Abstract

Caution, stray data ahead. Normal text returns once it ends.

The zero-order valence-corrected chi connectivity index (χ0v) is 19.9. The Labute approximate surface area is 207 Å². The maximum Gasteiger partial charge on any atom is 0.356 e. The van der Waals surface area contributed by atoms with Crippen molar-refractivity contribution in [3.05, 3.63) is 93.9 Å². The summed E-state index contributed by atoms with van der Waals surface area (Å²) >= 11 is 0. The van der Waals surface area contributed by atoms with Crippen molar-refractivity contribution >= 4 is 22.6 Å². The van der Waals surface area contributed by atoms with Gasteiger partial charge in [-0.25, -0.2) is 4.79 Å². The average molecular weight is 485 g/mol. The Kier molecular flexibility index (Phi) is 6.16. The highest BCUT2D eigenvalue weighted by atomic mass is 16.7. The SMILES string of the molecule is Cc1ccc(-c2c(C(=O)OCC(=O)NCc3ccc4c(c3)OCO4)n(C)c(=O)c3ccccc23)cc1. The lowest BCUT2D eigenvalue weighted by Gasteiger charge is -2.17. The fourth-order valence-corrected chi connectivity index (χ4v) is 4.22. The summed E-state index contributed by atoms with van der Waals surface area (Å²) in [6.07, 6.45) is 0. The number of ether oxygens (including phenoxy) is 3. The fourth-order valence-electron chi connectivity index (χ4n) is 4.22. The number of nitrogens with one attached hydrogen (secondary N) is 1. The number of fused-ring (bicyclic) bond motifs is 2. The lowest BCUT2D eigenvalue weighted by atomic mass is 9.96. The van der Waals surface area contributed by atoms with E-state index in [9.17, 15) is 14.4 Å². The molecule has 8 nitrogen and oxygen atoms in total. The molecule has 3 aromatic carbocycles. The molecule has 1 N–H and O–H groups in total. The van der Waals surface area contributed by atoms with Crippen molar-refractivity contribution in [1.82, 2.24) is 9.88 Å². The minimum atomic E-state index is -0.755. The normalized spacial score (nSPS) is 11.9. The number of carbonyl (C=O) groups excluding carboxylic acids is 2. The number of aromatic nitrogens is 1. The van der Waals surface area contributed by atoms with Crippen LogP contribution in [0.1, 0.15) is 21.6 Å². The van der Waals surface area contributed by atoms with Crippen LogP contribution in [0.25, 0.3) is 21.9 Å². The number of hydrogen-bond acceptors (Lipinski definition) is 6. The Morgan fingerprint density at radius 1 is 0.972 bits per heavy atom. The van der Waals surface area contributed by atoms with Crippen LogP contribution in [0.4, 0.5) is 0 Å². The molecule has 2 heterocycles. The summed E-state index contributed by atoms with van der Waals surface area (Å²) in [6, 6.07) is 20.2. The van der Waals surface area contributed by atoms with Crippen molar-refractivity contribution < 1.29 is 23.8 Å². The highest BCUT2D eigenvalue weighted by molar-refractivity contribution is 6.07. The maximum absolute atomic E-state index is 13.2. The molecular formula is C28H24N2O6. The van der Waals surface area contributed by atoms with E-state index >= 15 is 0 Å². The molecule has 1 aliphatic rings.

The requirements for drawing qualitative data from a total-intensity airborne magnetometer map include a general appreciation of the form which the induced anomaly will take under different conditions of strike, dip, and magnetic inclination, together with geologic insight and imagination. Essentially, rock units can be delineated by differences or similarities in the exteent, slope, orientation, relief, anomalous frequency, and general intensity levels of the magnetically anomalous zones and the individual anomalies making up those zones. Examples of air-magnetic surveys are analyzed.

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